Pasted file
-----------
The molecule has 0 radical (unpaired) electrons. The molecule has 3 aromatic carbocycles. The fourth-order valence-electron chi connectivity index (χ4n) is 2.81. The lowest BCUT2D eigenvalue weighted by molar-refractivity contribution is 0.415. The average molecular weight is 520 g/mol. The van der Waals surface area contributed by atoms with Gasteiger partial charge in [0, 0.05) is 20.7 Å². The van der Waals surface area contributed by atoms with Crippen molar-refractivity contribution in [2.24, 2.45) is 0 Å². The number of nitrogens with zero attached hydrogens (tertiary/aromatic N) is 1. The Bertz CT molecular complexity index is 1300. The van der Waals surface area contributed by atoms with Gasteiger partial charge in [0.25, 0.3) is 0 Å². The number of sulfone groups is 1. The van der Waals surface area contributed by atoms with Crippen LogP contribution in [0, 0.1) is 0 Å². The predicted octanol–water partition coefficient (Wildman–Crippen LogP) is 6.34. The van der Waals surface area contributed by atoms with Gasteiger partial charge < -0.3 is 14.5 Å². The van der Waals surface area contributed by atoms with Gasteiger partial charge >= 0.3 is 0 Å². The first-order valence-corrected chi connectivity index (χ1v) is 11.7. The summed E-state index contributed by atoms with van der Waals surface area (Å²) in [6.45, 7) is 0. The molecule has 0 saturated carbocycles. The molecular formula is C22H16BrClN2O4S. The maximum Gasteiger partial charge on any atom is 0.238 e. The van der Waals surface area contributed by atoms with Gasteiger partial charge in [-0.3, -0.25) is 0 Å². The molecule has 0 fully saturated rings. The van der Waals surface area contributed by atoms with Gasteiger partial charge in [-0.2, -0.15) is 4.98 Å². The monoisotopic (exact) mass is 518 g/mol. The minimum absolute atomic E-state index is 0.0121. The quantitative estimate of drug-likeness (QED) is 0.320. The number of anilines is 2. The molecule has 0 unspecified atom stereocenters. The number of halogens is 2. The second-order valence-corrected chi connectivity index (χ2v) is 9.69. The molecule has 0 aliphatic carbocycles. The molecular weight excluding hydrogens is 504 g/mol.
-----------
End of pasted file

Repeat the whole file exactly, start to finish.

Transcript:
The molecule has 0 radical (unpaired) electrons. The molecule has 3 aromatic carbocycles. The fourth-order valence-electron chi connectivity index (χ4n) is 2.81. The lowest BCUT2D eigenvalue weighted by molar-refractivity contribution is 0.415. The average molecular weight is 520 g/mol. The van der Waals surface area contributed by atoms with Gasteiger partial charge in [0, 0.05) is 20.7 Å². The van der Waals surface area contributed by atoms with Crippen molar-refractivity contribution in [2.24, 2.45) is 0 Å². The number of nitrogens with zero attached hydrogens (tertiary/aromatic N) is 1. The Bertz CT molecular complexity index is 1300. The van der Waals surface area contributed by atoms with Gasteiger partial charge in [0.25, 0.3) is 0 Å². The number of sulfone groups is 1. The van der Waals surface area contributed by atoms with Crippen LogP contribution in [0, 0.1) is 0 Å². The predicted octanol–water partition coefficient (Wildman–Crippen LogP) is 6.34. The van der Waals surface area contributed by atoms with Gasteiger partial charge < -0.3 is 14.5 Å². The van der Waals surface area contributed by atoms with Gasteiger partial charge >= 0.3 is 0 Å². The first-order valence-corrected chi connectivity index (χ1v) is 11.7. The summed E-state index contributed by atoms with van der Waals surface area (Å²) in [6.45, 7) is 0. The molecule has 0 saturated carbocycles. The molecular formula is C22H16BrClN2O4S. The maximum Gasteiger partial charge on any atom is 0.238 e. The van der Waals surface area contributed by atoms with Gasteiger partial charge in [-0.3, -0.25) is 0 Å². The molecule has 0 fully saturated rings. The van der Waals surface area contributed by atoms with Gasteiger partial charge in [-0.2, -0.15) is 4.98 Å². The monoisotopic (exact) mass is 518 g/mol. The minimum absolute atomic E-state index is 0.0121. The quantitative estimate of drug-likeness (QED) is 0.320. The number of anilines is 2. The molecule has 0 unspecified atom stereocenters. The number of halogens is 2. The second-order valence-corrected chi connectivity index (χ2v) is 9.69. The molecule has 0 aliphatic carbocycles. The molecular weight excluding hydrogens is 504 g/mol.